For More Accessibility in a Tech-driven World, Let’s Start with Empathy

8:00a
Cooking Podcast

9:30a
History of Opera course over Zoom

11:00a
FaceTime with best friend from childhood

1:00p
Text exchange with neighbor on the fourth floor

The schedule above seems normal enough for an ordinary, device-centric day in 2020. What makes it extraordinary is that it’s the schedule of a newly tech-enabled nonagenarian. Iris, 92, hungry for a simulacrum of  in-person connection, was forced to become binary best friends with inanimate blocks of silicon and glass.

Her eyesight fading, she relies on voice assistants, learns motions and favorites productive workflows across a suite of apps and portfolio of devices. All seems passably normal until a standard tech ritual turns a planned podcast listening session into sheer panic: An overnight update renders all she’s learned useless. What’s new? Every button she knows is now a knob. Would you like to speak to your friend in a Kiwi-tinged accent? Blink twice and make a bird call towards the spinning orb.

What follows is most likely a familiar dynamic for most of us, one that has been explored in depth as part of Ketchum’s  Technology Sandwich Generation study: a phone tree of children, grandchildren and frantic Twitter searches. Which setting pane, menu tweak or staring contest will allow Iris to get back to her regularly scheduled life?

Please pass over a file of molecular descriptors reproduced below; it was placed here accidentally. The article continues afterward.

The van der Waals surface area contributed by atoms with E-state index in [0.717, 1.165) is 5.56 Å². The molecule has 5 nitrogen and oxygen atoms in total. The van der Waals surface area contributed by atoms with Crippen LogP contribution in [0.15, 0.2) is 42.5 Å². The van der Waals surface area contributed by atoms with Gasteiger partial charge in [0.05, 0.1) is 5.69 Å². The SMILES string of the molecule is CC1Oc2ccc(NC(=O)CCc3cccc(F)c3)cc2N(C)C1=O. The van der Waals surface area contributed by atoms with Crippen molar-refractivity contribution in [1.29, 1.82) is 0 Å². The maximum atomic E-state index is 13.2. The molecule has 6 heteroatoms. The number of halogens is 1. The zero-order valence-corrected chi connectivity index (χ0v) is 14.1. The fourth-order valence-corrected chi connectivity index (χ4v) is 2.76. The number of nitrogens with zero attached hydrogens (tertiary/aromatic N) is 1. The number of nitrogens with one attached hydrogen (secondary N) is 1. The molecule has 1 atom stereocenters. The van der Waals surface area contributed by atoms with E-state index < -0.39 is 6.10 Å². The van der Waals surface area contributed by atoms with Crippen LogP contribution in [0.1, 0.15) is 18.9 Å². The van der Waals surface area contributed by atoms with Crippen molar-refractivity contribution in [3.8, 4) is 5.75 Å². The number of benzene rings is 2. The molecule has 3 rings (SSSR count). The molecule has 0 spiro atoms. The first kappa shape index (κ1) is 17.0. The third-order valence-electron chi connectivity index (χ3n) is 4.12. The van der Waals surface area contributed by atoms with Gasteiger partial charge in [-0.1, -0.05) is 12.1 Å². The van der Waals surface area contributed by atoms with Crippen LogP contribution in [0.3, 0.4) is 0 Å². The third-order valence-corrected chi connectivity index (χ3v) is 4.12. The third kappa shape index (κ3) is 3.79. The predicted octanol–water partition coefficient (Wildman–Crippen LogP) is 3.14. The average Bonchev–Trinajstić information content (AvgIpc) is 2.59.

As consumer technology shifts from novelty to necessity, there needs to be a corresponding shift to curb the restlessness of ship-and-fix culture. We need to give closer attention to the small actions that have a big impact on our new reality of living inside a massive interface of work, entertainment and overall connection.

How can we as communicators help tech companies evolve the good intentions for iterative design?

Form Follows Intention

Nearly 120 years ago, one method that allowed people to feel comfortable with the shifting scale of architecture was to make something new feel old and familiar.

The brilliant architect Louis Sullivan realized that making structures of ever-greater scale seem approachable and desirable meant considering the scale of the occupant and using familiar materials in novel ways. This new canon of design emphasized the verticality of a structure but framed the key interaction points with simplified yet classical forms. It was enough of the past to feel a connection to what came before, with a nudge toward the light-filled, well-ventilated spaces that would come to define the future.

Similarly, as we enter a new phase of augmented connection with our colleagues, family and friends, we should expect our device-driven environments to be functional, intuitive and joy-inducing.

As our apertures for experiencing so much of the lockdown-weary world, hardware and software must intuit specific emotions and allow for trust to be established between human and device. This process must start and end with a deeper understanding of our drive to explore and connect without frustration, finding reward and pleasure in the use of an object.